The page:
Neolithic and Early Bronze Age archaeology in the Midlands

Dawn on the Long Mynd, Shropshire

The National Trust cares for many unique and historic landscapes across the Midlands, many of which are scattered with the remains of prehistoric occupation. Below is a taster of the type of archaeological remains we look after from the Neolithic and Early Bronze Age period.


Barrows are funerary monuments dating from the Late Neolithic to the Late Bronze Age (c.2400-1200BC). They were constructed as mounds of rubble or earth and can contain a single or sometimes multiple burials. The mounds can occur either in isolation or grouped as cemeteries and often also acted as a focus for burials in later periods.

There are a number of different types of barrows located throughout the Peak District and the uplands of Long Mynd in Shropshire. The monuments are often located in prominent hilltop locations with extensive views all around.

Mam Tor Bowl Barrows, Edale

Mam Tor is well known for its Bronze Age hillfort, however did you know that the prominent tor was also a focus for prehistoric burials prior to the hillfort being constructed? During the 19th century an excavation of two mounds, located at the south end of the hillfort, revealed a bronze axe and some prehistoric pottery which has been dated by archaeologists to the Late Neolithic or Bronze Age (c.2400-1500BC). One of the barrows was re-used during World War II as a searchlight emplacement and now has a trig point erected on top of it.

One of the barrows at the summit of Mam Tor with extensive views over the Peak District
View of Neolithic or Bronze Age Barrow on top of Mam Tor in the Peak District
One of the barrows at the summit of Mam Tor with extensive views over the Peak District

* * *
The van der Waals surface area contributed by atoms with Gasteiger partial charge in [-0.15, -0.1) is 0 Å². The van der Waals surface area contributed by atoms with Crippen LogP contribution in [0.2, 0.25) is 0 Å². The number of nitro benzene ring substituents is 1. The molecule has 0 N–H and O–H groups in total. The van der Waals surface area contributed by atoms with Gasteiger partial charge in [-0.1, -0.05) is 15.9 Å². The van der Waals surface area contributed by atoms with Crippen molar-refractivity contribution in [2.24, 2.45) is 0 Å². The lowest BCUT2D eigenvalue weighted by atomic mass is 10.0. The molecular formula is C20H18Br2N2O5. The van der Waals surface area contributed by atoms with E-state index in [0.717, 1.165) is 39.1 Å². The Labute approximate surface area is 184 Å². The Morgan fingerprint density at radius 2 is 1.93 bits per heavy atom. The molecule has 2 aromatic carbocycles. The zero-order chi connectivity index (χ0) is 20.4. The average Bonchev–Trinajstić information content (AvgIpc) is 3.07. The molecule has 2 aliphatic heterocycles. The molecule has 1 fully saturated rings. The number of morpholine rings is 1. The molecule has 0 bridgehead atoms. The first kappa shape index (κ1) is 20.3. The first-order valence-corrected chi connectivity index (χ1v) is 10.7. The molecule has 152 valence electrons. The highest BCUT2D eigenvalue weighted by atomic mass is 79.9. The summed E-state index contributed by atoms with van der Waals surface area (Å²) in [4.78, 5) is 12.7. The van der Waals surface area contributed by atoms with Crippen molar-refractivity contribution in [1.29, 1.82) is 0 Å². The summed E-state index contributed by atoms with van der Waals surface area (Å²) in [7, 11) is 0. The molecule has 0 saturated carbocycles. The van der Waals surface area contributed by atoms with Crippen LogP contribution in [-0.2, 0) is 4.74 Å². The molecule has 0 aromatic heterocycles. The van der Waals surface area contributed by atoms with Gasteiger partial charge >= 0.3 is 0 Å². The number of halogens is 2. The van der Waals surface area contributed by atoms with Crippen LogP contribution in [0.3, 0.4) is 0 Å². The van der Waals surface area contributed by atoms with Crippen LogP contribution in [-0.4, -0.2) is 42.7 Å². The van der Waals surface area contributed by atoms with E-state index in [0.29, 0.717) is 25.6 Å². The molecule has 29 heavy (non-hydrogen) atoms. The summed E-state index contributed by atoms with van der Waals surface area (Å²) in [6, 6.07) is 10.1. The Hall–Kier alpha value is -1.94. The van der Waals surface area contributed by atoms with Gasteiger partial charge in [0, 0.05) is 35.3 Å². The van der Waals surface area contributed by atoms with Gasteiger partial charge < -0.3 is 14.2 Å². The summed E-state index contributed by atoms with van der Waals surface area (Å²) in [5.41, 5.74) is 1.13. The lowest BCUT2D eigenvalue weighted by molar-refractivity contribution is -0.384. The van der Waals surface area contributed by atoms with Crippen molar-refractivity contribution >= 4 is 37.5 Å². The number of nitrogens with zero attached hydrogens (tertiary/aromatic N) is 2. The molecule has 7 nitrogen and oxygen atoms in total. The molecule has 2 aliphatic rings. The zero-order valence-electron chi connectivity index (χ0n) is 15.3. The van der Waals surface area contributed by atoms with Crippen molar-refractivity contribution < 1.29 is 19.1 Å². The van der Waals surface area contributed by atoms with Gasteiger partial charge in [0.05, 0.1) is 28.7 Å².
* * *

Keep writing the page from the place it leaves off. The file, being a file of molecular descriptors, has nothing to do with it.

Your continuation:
Shooter Hut’s Disc Barrow, Long Mynd

Disc barrows are the most fragile type of round barrow and usually date to the early and mid-Bronze Age. This example, often referred to as ‘The Shooting Box’, is a good example of an unusual class of monument. It is the only one of its kind known to exist in Shropshire. Unfortunately the upper central area of the barrow mound has been disturbed by the insertion of a grouse shooting hut (probably constructed sometime before 1895). This hut has now been removed and the lower portion of the barrow survives undisturbed.


Excavations of caves can provide some of the earliest evidence of human activity, and in the White Peak area of the Peak District there are a number of sites which have revealed significant archaeological remains from the prehistoric period.

Reynard’s Cave, Dovedale

This impressive looking cave is a natural feature behind a natural arch high up in the bank of Dovedale gorge. It was excavated in 1959 and evidence was revealed of its use as a temporary shelter (rather than a permanent habitation site) in the Neolithic, Roman, and Medieval periods. This was partially concluded based on the sparsity of finds and the lack of a hearth. Neolithic finds from the excavation consisted of two flint scrapers and some sherds of pottery.

The opening to Reynards Cave in Dovedale where prehistoric and later archaeological remains were discovered
Reynards Cave in Dovedale, Peak District
The opening to Reynards Cave in Dovedale where prehistoric and later archaeological remains were discovered

Worked flints and stone tools:

Stone and flint were made into a wide variety of different tools during the prehistoric period including arrow heads, knives, scrapers and axes. These tools were used for practical tasks like clearing land, cutting wood, and hunting. Creating these objects was a highly skilled task, and as such some tools are also thought to have additional symbolic significance.

Many of the flint tools found on National Trust land have been obtained as chance finds (e.g. one or two pieces found lying on the ground surface by people out walking), but other flints have been found by archaeologists systematically walking across ploughed fields or undertaking excavations.

Fine examples of Neolithic polished stone axes have been found in Shropshire at Wheathill Farm, Uckington Farm and Upper Brompton Farm, Attingham. At Midsummer Camp, in the Malvern Hills, several flint tools were also recovered during archaeological excavations of the hillfort during the 1920s; these items included a Neolithic axe and a flint scraper.

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